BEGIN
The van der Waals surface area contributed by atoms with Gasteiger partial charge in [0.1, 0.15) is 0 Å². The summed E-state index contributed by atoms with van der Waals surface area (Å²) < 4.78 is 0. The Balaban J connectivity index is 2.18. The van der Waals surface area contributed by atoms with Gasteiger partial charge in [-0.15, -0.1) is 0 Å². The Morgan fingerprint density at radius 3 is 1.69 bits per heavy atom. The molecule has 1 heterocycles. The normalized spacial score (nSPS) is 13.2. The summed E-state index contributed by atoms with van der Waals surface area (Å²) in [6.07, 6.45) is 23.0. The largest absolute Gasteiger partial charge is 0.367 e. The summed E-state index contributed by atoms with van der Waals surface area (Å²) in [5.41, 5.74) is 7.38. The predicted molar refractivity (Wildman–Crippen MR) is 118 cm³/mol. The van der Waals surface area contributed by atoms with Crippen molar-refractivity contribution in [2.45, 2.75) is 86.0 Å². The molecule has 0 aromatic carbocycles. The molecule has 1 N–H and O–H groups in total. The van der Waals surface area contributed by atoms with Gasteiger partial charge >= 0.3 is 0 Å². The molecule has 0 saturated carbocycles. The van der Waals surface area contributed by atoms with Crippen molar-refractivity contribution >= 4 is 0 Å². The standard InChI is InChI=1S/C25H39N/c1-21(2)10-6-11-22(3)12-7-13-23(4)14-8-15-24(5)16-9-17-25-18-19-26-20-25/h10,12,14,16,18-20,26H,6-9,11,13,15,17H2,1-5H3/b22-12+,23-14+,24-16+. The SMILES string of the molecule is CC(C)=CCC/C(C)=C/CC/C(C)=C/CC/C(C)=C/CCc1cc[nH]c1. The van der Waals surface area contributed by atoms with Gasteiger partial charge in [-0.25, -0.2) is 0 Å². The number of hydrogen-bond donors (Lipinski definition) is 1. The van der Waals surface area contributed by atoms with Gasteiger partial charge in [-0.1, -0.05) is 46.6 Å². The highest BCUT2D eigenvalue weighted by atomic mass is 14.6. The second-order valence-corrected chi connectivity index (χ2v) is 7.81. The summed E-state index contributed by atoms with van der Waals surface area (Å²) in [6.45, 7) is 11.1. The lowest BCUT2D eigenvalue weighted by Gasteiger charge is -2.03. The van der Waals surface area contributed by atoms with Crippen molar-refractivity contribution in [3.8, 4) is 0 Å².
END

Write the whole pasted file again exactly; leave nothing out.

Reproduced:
The van der Waals surface area contributed by atoms with Gasteiger partial charge in [0.1, 0.15) is 0 Å². The summed E-state index contributed by atoms with van der Waals surface area (Å²) < 4.78 is 0. The Balaban J connectivity index is 2.18. The van der Waals surface area contributed by atoms with Gasteiger partial charge in [-0.15, -0.1) is 0 Å². The Morgan fingerprint density at radius 3 is 1.69 bits per heavy atom. The molecule has 1 heterocycles. The normalized spacial score (nSPS) is 13.2. The summed E-state index contributed by atoms with van der Waals surface area (Å²) in [6.07, 6.45) is 23.0. The largest absolute Gasteiger partial charge is 0.367 e. The summed E-state index contributed by atoms with van der Waals surface area (Å²) in [5.41, 5.74) is 7.38. The predicted molar refractivity (Wildman–Crippen MR) is 118 cm³/mol. The van der Waals surface area contributed by atoms with Crippen molar-refractivity contribution in [2.45, 2.75) is 86.0 Å². The molecule has 0 aromatic carbocycles. The molecule has 1 N–H and O–H groups in total. The van der Waals surface area contributed by atoms with Gasteiger partial charge >= 0.3 is 0 Å². The molecule has 0 saturated carbocycles. The van der Waals surface area contributed by atoms with Crippen molar-refractivity contribution >= 4 is 0 Å². The standard InChI is InChI=1S/C25H39N/c1-21(2)10-6-11-22(3)12-7-13-23(4)14-8-15-24(5)16-9-17-25-18-19-26-20-25/h10,12,14,16,18-20,26H,6-9,11,13,15,17H2,1-5H3/b22-12+,23-14+,24-16+. The SMILES string of the molecule is CC(C)=CCC/C(C)=C/CC/C(C)=C/CC/C(C)=C/CCc1cc[nH]c1. The van der Waals surface area contributed by atoms with Gasteiger partial charge in [-0.25, -0.2) is 0 Å². The number of hydrogen-bond donors (Lipinski definition) is 1. The van der Waals surface area contributed by atoms with Gasteiger partial charge in [-0.1, -0.05) is 46.6 Å². The highest BCUT2D eigenvalue weighted by atomic mass is 14.6. The second-order valence-corrected chi connectivity index (χ2v) is 7.81. The summed E-state index contributed by atoms with van der Waals surface area (Å²) in [6.45, 7) is 11.1. The lowest BCUT2D eigenvalue weighted by Gasteiger charge is -2.03. The van der Waals surface area contributed by atoms with Crippen molar-refractivity contribution in [3.8, 4) is 0 Å².